A Warren-Averbach1-4 X-ray line profile analysis was applied to broadened X-ray diffraction peaks from copper deformed in fatigue. The copper specimens were fatigued by four-point bending at peak-strain amplitudes between 0.00105 and 0.00442 in./in., and measurements were made at various fractions of the total fatigue life. The analysis results in an estimation of (a) an average coherently diffracting domain size normal to the diffracting planes and (b) an rms strain distribution function where the strain normal to the diffracting planes is averaged over a given distance at all points in the diffracting crystals and expressed as a function of averaging distance.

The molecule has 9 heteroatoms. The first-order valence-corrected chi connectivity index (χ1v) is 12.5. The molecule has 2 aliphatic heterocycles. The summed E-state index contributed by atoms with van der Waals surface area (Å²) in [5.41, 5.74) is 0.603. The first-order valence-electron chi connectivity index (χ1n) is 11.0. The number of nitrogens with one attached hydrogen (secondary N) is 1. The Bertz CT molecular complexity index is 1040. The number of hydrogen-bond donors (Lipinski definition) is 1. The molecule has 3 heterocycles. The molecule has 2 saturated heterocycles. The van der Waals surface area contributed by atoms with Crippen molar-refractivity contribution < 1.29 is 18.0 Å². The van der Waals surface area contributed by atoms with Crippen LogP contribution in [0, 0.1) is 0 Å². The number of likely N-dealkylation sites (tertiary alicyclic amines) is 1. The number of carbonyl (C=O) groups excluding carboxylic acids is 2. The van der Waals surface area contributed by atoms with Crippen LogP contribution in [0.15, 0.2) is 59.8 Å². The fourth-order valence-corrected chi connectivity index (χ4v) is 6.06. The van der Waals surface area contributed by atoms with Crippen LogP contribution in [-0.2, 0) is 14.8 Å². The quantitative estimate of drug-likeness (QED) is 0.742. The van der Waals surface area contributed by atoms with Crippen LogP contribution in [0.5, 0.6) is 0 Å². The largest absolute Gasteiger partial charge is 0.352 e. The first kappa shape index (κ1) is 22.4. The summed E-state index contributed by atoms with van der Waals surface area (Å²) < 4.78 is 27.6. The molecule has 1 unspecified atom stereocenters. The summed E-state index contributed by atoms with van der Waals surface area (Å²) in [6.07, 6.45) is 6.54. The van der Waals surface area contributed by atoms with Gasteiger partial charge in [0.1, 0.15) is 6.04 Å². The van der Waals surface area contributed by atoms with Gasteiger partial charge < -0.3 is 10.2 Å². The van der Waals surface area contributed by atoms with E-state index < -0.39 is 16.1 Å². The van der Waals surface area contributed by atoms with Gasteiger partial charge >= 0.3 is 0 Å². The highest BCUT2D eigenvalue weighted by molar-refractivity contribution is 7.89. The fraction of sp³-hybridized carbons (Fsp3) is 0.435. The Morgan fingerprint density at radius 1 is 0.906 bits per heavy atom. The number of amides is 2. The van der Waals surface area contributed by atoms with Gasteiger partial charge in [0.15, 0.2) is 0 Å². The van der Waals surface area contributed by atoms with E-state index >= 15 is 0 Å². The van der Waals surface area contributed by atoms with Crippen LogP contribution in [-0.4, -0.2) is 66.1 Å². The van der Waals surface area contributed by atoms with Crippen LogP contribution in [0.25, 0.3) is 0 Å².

Prior to fatigue cycling, the annealed copper exhibited extinction, which reduced the integrated intensity from the low-angle reflections. After fatigue cycling, the integrated intensity increased with increasing strain amplitude of fatigue. The integrated intensities and the rms strains were established during the first few percent of the fatigue life and were found to increase with fatigue strain amplitude. The measured strains were larger in the <100> direction than in the <111> direction, but the absolute values were small. On the basis of transmission electron microscopy of thin foils, these results may be explained by assuming the strains are due to the presence of numerous dislocation dipoles.